Sinister flashes occasionally popped up in Nymphomaniac: Volume I, the origin story of a sex addict named Joe (Charlotte Gainsbourg), who spent the duration playing mental tag with Seligman, a newfound confidant (Stellan Skarsgård). Still, the first chapter of Lars von Trier’s epic mostly kept things tender, leaning on poignant anecdotes about nature and memory that made Joe’s hazy remembrance a melancholy experience. Unfortunately, this foundation of calm proves itself to be a lie.
Not surprisingly, Volume II—which opens Friday, April 4, at Hillcrest Cinemas—devours any such romanticism almost immediately. Picking up where its predecessor left off, the brutal second chapter begins with not-so-happy couple Joe and Jerôme (Shia LeBeouf ) attempting (and failing) to live a normal existence. She’s given up sleeping with countless men, and he’s suffering mightily to satisfy her carnal urges. Their situation gets so warped that Joe loses the ability to feel any sort of sexual experience.
Repression is the root of evil in Volume II, starting with Joe’s haggard attempts to live a patriarchal life outside of her nymphomania.
Soon, the pain becomes so great that she begins flirting with risky ways to jumpstart her libido. One sequence titled “The Dangerous Men,” involving Joe and two African immigrants, proposes a potential reckoning, but in hilarious von Trier fashion, the entire sequence turns into an absurd red herring infused with gender critique.
Things get more serious when Joe opts for visits to K (Jaime Bell), a specialist in sadomasochism.
In one of the film’s most uncomfortable scenes, the two embark on a “therapy” session that explores the complicated nature of control when it comes to sex. Like most of Nymphomaniac, these scenes are constructed to embrace the more banal movements and expressions. But Volume II offers far less in the way of comfort for the viewer, exploring how Joe’s cyclical patterns of self-destruction eventually transcend any chance of a happy ending.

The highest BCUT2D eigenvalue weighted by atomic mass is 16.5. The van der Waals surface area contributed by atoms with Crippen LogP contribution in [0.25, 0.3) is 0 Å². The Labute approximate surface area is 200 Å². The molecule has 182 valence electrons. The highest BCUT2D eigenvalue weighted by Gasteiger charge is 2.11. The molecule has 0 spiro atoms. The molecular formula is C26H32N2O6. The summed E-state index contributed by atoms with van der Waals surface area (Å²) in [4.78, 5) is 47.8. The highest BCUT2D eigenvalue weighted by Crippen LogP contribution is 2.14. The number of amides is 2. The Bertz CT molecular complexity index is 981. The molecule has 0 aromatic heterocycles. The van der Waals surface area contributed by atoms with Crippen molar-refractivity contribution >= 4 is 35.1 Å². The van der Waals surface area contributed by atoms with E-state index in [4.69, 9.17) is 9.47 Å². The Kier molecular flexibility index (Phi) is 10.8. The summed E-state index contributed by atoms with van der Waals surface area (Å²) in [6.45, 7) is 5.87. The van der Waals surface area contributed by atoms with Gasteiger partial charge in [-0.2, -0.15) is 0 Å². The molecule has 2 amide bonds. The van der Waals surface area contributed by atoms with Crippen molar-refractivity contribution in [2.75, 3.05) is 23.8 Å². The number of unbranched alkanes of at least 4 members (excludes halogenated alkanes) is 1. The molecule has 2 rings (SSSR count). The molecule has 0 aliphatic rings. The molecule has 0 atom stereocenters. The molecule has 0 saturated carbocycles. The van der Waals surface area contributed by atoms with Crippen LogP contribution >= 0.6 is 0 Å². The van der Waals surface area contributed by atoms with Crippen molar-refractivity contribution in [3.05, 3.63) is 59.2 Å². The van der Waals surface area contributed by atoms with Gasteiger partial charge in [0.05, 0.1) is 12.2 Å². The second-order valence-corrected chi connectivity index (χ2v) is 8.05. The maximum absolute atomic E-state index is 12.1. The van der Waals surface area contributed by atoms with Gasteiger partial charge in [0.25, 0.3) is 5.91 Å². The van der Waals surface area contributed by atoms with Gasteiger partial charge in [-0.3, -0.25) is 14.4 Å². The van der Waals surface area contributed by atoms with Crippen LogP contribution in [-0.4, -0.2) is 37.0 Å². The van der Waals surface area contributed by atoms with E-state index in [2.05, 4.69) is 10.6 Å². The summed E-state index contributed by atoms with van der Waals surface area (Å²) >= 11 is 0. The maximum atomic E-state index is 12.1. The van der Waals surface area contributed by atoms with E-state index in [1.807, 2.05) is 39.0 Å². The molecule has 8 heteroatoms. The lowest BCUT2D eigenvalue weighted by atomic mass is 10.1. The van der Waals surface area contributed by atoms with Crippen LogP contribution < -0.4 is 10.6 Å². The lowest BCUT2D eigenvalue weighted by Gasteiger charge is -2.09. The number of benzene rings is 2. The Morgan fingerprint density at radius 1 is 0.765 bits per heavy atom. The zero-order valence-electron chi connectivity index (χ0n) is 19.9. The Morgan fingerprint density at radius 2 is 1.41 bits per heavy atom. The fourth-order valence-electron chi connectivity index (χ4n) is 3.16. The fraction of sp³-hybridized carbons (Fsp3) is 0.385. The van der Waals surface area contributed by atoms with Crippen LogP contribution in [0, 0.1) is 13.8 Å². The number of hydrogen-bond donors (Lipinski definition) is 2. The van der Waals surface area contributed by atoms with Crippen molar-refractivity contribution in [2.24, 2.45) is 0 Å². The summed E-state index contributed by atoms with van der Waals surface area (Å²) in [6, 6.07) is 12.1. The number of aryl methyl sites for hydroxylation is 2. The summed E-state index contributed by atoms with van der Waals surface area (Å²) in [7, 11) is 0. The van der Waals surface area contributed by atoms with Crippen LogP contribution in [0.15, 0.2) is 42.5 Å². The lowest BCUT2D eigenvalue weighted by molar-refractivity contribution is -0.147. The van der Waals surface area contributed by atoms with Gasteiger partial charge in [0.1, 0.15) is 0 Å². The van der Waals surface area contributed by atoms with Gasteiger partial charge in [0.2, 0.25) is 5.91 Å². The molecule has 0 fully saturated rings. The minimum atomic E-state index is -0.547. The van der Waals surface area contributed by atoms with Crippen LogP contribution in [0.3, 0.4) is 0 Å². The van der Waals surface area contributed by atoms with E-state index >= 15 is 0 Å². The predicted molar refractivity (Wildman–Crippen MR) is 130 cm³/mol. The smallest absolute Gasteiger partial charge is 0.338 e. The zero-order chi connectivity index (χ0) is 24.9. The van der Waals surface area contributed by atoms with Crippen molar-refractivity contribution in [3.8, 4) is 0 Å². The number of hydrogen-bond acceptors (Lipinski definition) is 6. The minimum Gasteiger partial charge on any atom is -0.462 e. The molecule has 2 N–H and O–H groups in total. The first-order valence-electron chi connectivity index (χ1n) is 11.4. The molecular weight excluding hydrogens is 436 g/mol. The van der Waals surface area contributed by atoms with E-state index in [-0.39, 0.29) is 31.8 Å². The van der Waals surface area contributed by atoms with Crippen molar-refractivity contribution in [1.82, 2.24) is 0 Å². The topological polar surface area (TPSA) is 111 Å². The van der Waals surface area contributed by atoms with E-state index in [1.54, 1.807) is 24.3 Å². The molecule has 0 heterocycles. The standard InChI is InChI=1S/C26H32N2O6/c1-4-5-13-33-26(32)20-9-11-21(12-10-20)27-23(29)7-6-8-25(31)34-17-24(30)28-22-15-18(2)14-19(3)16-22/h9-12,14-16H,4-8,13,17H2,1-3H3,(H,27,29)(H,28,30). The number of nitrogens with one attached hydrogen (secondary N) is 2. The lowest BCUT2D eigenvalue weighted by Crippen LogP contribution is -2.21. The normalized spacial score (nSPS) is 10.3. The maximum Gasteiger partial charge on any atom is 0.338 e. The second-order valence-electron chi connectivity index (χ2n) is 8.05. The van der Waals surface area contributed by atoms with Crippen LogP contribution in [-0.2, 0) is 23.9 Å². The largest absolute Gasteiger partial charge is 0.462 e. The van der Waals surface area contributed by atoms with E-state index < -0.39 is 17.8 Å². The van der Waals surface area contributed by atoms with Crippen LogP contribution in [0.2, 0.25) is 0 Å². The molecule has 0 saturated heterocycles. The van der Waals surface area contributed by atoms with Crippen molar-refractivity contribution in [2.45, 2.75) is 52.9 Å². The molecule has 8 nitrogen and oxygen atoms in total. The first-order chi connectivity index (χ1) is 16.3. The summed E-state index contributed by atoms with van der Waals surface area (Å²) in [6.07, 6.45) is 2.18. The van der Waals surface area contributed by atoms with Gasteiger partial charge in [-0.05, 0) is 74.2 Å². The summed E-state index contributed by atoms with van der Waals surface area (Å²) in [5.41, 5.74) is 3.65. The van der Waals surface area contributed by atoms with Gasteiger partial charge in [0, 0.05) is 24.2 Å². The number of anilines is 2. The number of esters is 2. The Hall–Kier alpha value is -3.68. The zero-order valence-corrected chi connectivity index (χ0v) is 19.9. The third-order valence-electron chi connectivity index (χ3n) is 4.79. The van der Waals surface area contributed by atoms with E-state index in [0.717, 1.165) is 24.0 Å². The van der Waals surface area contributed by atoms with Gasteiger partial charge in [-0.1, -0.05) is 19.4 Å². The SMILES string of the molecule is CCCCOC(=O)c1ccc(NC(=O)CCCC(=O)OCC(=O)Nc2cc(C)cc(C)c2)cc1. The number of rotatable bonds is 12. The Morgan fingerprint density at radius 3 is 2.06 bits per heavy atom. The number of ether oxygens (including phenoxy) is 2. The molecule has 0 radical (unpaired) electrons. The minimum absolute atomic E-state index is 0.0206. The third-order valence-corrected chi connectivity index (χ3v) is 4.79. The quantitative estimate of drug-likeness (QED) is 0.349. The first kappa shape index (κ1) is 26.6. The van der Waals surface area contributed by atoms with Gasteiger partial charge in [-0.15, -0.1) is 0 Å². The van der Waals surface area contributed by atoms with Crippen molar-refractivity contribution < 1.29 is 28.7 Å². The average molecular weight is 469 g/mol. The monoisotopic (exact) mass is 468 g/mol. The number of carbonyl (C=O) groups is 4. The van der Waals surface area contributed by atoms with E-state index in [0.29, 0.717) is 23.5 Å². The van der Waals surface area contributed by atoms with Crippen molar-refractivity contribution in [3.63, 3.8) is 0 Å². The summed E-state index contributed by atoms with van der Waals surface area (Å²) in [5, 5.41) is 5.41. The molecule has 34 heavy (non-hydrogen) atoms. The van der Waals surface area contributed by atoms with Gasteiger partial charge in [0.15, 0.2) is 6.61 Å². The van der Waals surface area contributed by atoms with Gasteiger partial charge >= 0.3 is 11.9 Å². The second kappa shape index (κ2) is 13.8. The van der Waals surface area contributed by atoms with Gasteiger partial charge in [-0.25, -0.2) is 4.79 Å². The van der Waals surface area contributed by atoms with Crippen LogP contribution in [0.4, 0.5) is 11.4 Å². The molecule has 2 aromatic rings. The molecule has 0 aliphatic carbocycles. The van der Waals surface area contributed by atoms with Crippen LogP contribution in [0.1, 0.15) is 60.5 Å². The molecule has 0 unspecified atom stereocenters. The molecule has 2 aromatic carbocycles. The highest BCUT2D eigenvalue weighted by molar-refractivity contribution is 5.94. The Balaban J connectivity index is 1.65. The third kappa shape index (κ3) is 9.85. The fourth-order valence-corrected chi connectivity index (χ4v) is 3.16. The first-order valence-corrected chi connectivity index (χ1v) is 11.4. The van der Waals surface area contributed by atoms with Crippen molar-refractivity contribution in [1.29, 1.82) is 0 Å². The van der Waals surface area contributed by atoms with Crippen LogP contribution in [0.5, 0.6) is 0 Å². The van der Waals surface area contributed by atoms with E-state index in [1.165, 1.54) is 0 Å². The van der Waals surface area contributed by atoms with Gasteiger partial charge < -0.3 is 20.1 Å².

Eventually, Joe abandons all sense of normalcy, leaving her husband and young child behind. “Society had no room for me, and I had no room for society,” she confesses to Seligman. The smash cut that connects this fateful transition is framed by a rousing Talking Heads track. It’s one of the few times von Trier seems to be having fun.
In Volume II’s latter half, Joe ends up working for a suspicious debt collector named L (Willem Dafoe). Here, violence replaces sex as Joe’s key opiate. Interestingly, this venture allows her to spawn a separate extortion business that becomes successful in its own right, leading Joe to befriend another young castoff named P (Mia Goth). This one fateful decision eventually leads Joe, beaten and bruised, into the arms of Seligman. Now we’ve come full circle. Or have we?
The key to understanding the tonal differences between Volume I and Volume II is how sexuality relates to both chapters. In the first, Joe’s experimentation reflects a naïve (if not guilt-ridden) view of the world, but one not without hope. As played by Stacy Martin, the character glows with a certain reverie for epiphany, even when it’s crushed by reality. Gainsbourg’s incarnation is far more devastating, exuding a specific numbness to whatever terrible proceedings are taking place. The older version of Joe is content to suffer, while the younger one endlessly hopes for a cure.
This jarring juxtaposition can be summed up in one of Joe’s most forceful comments: “I love my filthy, dirty lust.”
Or does she love the idea of being unafraid to express it to the world at large? Volume II’s harrowing final scene makes this question even more complicated, dismantling all the good will and humanity of the previous four hours in one daring act of self-preservation. What’s next is just more of the same.